Saving Seeds Is a 'Political Battle with Great Importance'

By Alorda, Rocio | National Catholic Reporter, February 6, 2009 | Go to article overview
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Saving Seeds Is a 'Political Battle with Great Importance'

Alorda, Rocio, National Catholic Reporter

Faced with increasing monoculture and use of genetically modified crops, some of Chile's campesinos are fighting to preserve their ancestral seeds by protecting them from disappearing or becoming contaminated by transgenic varieties.

Although Chile is not internationally known as a producer of genetically modified soy or corn, imported transgenic seeds are being used here, and the crops are later exported.

Genetically modified seeds in Chile are nothing new. In 1992, the government allowed for transgenic material to enter the country for the production of genetically modified seeds for exportation under a norm of the Agricultural and Livestock Service. This led to seed testing in Chile's fields, according to Maria Isabel Manzur, an expert in transgenics at the Sustainable Societies Foundation.

A study Manzur conducted on transgenics found that "Chile produces transgenic reverse-season seeds to supply the U.S. and European markets, and the companies involved are mostly transnationals."

According to the Agricultural and Livestock Service, there were more than 20,000 acres of transgenic crops in Chile in 2000. Transgenic corn comprised 95 percent and transgenic soy 2 percent.

Even though the production of transgenic seeds does not at first glance appear to hurt biodiversity, transgenic-free crops become contaminated by pollination.

"The biosafety quarantine for corn and soy was lifted in 1994," Manzur said. "Lifting this quarantine means that only distances between seedbeds are maintained to impede their contamination with other crops, but this does not call ... for methods to avoid the contamination of the seedbed to other crops or weeds."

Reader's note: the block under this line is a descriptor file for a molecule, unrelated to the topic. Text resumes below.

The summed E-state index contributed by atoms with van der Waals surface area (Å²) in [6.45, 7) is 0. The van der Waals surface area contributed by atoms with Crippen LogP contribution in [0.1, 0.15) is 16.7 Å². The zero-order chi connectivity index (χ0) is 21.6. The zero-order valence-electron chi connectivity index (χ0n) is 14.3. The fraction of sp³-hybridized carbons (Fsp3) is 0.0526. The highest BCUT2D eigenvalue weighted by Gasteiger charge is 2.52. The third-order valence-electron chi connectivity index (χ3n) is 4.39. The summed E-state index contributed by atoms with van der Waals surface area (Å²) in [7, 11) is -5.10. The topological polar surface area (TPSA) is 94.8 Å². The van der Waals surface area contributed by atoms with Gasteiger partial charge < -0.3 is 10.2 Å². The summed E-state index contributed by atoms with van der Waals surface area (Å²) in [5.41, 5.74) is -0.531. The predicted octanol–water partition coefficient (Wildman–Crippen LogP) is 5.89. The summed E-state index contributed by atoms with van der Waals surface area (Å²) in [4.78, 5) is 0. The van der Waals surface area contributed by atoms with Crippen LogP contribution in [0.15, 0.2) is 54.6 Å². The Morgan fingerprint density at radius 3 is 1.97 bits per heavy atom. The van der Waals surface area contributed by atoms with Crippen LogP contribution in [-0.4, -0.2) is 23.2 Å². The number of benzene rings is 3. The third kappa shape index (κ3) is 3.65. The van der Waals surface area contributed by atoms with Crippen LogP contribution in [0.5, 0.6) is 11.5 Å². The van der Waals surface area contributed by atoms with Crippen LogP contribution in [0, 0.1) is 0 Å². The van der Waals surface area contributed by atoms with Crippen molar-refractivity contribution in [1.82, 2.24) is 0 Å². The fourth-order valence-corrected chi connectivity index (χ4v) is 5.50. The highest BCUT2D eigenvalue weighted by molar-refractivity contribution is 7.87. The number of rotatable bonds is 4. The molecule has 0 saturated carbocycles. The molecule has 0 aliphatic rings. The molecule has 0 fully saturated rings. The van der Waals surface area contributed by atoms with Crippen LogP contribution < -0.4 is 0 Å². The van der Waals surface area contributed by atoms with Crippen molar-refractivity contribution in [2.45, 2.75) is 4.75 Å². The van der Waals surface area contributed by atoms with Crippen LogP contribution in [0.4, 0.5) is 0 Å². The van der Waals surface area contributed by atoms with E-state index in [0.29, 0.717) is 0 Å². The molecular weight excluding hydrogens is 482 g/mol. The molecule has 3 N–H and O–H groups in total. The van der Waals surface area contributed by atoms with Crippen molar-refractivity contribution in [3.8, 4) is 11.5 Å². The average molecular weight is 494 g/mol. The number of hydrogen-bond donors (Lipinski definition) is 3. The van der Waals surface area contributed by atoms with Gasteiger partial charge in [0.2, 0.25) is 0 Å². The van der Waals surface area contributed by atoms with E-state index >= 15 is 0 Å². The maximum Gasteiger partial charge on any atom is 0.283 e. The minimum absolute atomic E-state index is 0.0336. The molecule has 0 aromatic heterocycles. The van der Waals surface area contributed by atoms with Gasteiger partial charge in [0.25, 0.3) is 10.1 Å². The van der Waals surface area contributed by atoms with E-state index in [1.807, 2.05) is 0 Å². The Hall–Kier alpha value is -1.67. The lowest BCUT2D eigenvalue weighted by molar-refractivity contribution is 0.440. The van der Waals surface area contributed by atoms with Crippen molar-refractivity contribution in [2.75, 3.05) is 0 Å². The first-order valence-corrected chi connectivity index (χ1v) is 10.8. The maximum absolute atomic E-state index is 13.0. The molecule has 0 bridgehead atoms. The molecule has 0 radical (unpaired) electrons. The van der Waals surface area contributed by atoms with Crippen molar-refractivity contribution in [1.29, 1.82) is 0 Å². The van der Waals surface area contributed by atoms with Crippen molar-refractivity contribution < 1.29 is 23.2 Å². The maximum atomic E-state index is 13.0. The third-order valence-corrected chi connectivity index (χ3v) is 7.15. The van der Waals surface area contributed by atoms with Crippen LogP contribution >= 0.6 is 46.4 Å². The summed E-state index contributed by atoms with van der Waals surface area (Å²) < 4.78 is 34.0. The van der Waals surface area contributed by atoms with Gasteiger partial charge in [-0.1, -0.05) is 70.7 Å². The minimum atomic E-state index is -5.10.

There is very little conclusive scientific information about the environmental impact of transgenics. But a study by the National Institute for Agricultural Research found that these genetically modified crops could contaminate 23 varieties of pre-Hispanic corn, seven of which are on the path to extinction already.

Now, Chile's rich biodiversity is being protected by those who have traditionally lived off of it and treated it with respect: campesinos.

Since 2002, the National Association of Rural and Indigenous Women of Chile, known as Anamuri, has run the Seed Campaign, which includes campesino seedbeds, seed exchanges and biodiversity fairs.

Francisca Rodriguez, Anamuri's director, said that the campaign's message has resonated with campesina women and seed protection has become a passion for many of them.

"Recovering seeds is a political battle with great importance," Rodriguez said. "This is a silent, local action that is done every day. This isn't a campaign of a lot of hype; it's a silence campaign that is carried out with love in a struggle that takes place day to day, with conviction, with feeling and a great deal of consciousness."

The seeds represent life in the campesino world, and they are now being protected by farmers like Carlos Opazo, a leader and curador, or healer, who has dedicated the last 14 years of his life to recovering ancestral seeds threatened by transgenics.

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Saving Seeds Is a 'Political Battle with Great Importance'


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